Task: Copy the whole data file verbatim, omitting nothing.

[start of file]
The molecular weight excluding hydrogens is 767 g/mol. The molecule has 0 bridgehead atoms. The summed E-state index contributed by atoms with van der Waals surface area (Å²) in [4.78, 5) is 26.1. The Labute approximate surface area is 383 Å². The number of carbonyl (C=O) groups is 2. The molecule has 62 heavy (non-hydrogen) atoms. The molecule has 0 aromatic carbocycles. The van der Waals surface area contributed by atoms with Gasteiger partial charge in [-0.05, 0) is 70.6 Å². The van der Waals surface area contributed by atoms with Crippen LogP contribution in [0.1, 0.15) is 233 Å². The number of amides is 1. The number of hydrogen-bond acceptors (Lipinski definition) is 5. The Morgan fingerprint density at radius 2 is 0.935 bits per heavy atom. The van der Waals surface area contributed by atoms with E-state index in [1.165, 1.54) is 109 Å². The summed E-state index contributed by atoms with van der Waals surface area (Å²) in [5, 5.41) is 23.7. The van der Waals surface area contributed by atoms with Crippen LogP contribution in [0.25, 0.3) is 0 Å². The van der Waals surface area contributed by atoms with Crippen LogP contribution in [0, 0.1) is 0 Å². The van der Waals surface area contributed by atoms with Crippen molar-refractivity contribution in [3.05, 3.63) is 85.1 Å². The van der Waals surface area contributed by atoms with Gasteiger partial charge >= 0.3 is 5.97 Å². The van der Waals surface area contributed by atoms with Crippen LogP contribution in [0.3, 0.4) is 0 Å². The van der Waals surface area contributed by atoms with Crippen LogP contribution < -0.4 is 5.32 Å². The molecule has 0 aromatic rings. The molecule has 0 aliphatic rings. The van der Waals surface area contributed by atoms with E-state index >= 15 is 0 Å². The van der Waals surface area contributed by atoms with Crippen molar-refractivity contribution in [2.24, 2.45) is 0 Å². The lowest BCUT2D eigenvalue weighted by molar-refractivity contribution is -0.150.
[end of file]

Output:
The molecular weight excluding hydrogens is 767 g/mol. The molecule has 0 bridgehead atoms. The summed E-state index contributed by atoms with van der Waals surface area (Å²) in [4.78, 5) is 26.1. The Labute approximate surface area is 383 Å². The number of carbonyl (C=O) groups is 2. The molecule has 62 heavy (non-hydrogen) atoms. The molecule has 0 aromatic carbocycles. The van der Waals surface area contributed by atoms with Gasteiger partial charge in [-0.05, 0) is 70.6 Å². The van der Waals surface area contributed by atoms with Crippen LogP contribution in [0.1, 0.15) is 233 Å². The number of amides is 1. The number of hydrogen-bond acceptors (Lipinski definition) is 5. The Morgan fingerprint density at radius 2 is 0.935 bits per heavy atom. The van der Waals surface area contributed by atoms with E-state index in [1.165, 1.54) is 109 Å². The summed E-state index contributed by atoms with van der Waals surface area (Å²) in [5, 5.41) is 23.7. The van der Waals surface area contributed by atoms with Crippen LogP contribution in [0.25, 0.3) is 0 Å². The van der Waals surface area contributed by atoms with Crippen LogP contribution in [0, 0.1) is 0 Å². The van der Waals surface area contributed by atoms with Crippen molar-refractivity contribution in [3.05, 3.63) is 85.1 Å². The van der Waals surface area contributed by atoms with Gasteiger partial charge >= 0.3 is 5.97 Å². The van der Waals surface area contributed by atoms with Crippen LogP contribution in [0.3, 0.4) is 0 Å². The van der Waals surface area contributed by atoms with Crippen LogP contribution < -0.4 is 5.32 Å². The molecule has 0 aromatic rings. The molecule has 0 aliphatic rings. The van der Waals surface area contributed by atoms with E-state index >= 15 is 0 Å². The van der Waals surface area contributed by atoms with Crippen molar-refractivity contribution in [2.24, 2.45) is 0 Å². The lowest BCUT2D eigenvalue weighted by molar-refractivity contribution is -0.150.